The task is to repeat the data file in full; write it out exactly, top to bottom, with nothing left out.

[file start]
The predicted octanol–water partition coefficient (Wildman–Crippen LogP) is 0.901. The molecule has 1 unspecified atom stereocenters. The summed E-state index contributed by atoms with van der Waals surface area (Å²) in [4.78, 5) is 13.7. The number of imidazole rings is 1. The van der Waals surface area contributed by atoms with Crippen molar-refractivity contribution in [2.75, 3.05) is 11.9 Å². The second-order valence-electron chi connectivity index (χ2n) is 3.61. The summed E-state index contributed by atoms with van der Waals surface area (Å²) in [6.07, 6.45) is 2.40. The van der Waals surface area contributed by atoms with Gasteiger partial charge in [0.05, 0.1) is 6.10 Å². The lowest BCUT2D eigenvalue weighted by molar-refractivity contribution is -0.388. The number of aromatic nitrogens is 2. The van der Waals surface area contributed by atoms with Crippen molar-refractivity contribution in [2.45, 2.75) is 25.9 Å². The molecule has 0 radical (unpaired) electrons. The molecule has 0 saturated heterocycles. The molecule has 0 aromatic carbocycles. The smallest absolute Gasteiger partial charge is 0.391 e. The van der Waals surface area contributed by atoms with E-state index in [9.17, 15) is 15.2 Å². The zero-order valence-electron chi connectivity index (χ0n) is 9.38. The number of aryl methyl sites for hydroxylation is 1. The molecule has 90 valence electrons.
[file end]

The predicted octanol–water partition coefficient (Wildman–Crippen LogP) is 0.901. The molecule has 1 unspecified atom stereocenters. The summed E-state index contributed by atoms with van der Waals surface area (Å²) in [4.78, 5) is 13.7. The number of imidazole rings is 1. The van der Waals surface area contributed by atoms with Crippen molar-refractivity contribution in [2.75, 3.05) is 11.9 Å². The second-order valence-electron chi connectivity index (χ2n) is 3.61. The summed E-state index contributed by atoms with van der Waals surface area (Å²) in [6.07, 6.45) is 2.40. The van der Waals surface area contributed by atoms with Gasteiger partial charge in [0.05, 0.1) is 6.10 Å². The lowest BCUT2D eigenvalue weighted by molar-refractivity contribution is -0.388. The number of aromatic nitrogens is 2. The van der Waals surface area contributed by atoms with Crippen molar-refractivity contribution in [2.45, 2.75) is 25.9 Å². The molecule has 0 radical (unpaired) electrons. The molecule has 0 saturated heterocycles. The molecule has 0 aromatic carbocycles. The smallest absolute Gasteiger partial charge is 0.391 e. The van der Waals surface area contributed by atoms with E-state index in [9.17, 15) is 15.2 Å². The zero-order valence-electron chi connectivity index (χ0n) is 9.38. The number of aryl methyl sites for hydroxylation is 1. The molecule has 90 valence electrons.